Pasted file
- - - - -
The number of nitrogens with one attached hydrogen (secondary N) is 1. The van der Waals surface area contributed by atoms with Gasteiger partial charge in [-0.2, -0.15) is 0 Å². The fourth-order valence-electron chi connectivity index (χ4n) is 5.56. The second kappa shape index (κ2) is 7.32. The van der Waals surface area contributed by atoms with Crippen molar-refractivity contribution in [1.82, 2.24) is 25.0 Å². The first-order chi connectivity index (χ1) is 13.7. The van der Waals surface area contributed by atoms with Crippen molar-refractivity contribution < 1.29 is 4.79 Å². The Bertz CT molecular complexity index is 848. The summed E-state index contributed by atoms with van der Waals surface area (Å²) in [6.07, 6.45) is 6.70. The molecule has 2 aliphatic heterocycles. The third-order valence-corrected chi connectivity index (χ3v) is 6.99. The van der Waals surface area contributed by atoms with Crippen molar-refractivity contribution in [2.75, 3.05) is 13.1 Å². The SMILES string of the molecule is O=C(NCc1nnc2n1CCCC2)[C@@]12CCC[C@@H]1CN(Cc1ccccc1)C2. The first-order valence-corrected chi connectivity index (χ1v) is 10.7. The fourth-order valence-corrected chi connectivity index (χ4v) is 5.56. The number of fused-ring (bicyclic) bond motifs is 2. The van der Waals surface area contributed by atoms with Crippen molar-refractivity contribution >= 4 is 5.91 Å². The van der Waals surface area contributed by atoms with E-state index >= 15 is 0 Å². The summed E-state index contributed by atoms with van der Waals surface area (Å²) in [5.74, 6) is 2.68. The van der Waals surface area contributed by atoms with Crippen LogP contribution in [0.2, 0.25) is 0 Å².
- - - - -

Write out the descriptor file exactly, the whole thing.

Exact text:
The number of nitrogens with one attached hydrogen (secondary N) is 1. The van der Waals surface area contributed by atoms with Gasteiger partial charge in [-0.2, -0.15) is 0 Å². The fourth-order valence-electron chi connectivity index (χ4n) is 5.56. The second kappa shape index (κ2) is 7.32. The van der Waals surface area contributed by atoms with Crippen molar-refractivity contribution in [1.82, 2.24) is 25.0 Å². The first-order chi connectivity index (χ1) is 13.7. The van der Waals surface area contributed by atoms with Crippen molar-refractivity contribution < 1.29 is 4.79 Å². The Bertz CT molecular complexity index is 848. The summed E-state index contributed by atoms with van der Waals surface area (Å²) in [6.07, 6.45) is 6.70. The molecule has 2 aliphatic heterocycles. The third-order valence-corrected chi connectivity index (χ3v) is 6.99. The van der Waals surface area contributed by atoms with Crippen molar-refractivity contribution in [2.75, 3.05) is 13.1 Å². The SMILES string of the molecule is O=C(NCc1nnc2n1CCCC2)[C@@]12CCC[C@@H]1CN(Cc1ccccc1)C2. The first-order valence-corrected chi connectivity index (χ1v) is 10.7. The fourth-order valence-corrected chi connectivity index (χ4v) is 5.56. The number of fused-ring (bicyclic) bond motifs is 2. The van der Waals surface area contributed by atoms with Crippen molar-refractivity contribution >= 4 is 5.91 Å². The van der Waals surface area contributed by atoms with E-state index >= 15 is 0 Å². The summed E-state index contributed by atoms with van der Waals surface area (Å²) in [5.74, 6) is 2.68. The van der Waals surface area contributed by atoms with Crippen LogP contribution in [0.2, 0.25) is 0 Å².